The Windows Experience Index, found under the System Icon in Vista or Windows 7's Control Panel, quickly scans hardware before delivering five results, including for: processor, memory (RAM), graphics for general desktop work, gaming graphics performance, and the primary hard drive's performance. The results are based on the rated specifications of each component, not on their actual performance history in the scanned PC.

Because PC performance is often determined by the speed of the slowest-performing component, the index's 'base score' is defined by the lowest of the five scores, rather than an average of all five.

PCs with a base score of between 1.0 and 2.9 can run Office applications and surf the web, but not play games and videos or use Vista and Windows 7's Aero graphical user interface, Microsoft says.

Computers with a base score in the 3.0-range should be able to run Aero and most of Vista and Windows 7's new features, while those with scores in the 4.0 to 5.0-range should be able to enjoy high-definition (HD) video and 3D gaming.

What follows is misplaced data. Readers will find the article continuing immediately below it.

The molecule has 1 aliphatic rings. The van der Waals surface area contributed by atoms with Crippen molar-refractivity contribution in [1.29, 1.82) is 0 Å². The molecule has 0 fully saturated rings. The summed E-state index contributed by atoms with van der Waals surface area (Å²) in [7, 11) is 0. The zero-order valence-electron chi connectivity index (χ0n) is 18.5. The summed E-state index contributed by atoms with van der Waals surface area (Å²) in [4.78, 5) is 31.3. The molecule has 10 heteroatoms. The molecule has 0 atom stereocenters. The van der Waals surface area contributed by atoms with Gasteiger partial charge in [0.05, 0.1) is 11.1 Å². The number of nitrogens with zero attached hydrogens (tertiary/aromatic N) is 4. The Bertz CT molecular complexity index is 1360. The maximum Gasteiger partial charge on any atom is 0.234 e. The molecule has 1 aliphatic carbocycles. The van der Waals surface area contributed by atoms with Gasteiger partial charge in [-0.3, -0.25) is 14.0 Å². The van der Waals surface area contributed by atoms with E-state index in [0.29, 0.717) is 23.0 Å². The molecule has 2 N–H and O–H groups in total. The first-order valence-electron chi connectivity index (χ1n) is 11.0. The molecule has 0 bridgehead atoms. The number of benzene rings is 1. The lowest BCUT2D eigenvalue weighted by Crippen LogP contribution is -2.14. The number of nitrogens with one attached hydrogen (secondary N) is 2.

An analysis by the Malaysian technology blog TechARP found that dual-core CPUs that were scored a maximum 5.9 in Vista's Windows Experience Index will now be scored between 6.0 and 6.5.

"Well-performing" triple-core CPUs, which were not available during Vista's release, will be scored between 6.3 and 6.9, while quad-core CPUs will score somewhere above 7.0, TechARP said.

Microsoft is setting 7.9 as the performance benchmark for an 8-core CPU with simultaneous multi-threading (SMT). Eight-core CPUs, such as future versions of Intel's Nehalem chips , aren't even available for PCs yet.

TechARP said that Windows 7 PCs sporting triple and quad-core CPUs will excel at multi-core enabled applications such as very large Excel spreadsheets, sophisticated graphics rendering, software compiling and scientific applications.

However, it said such apps remain in the definite minority today, meaning that most software won't feel any zippier to users when run on higher-scoring 3- to 4-core systems.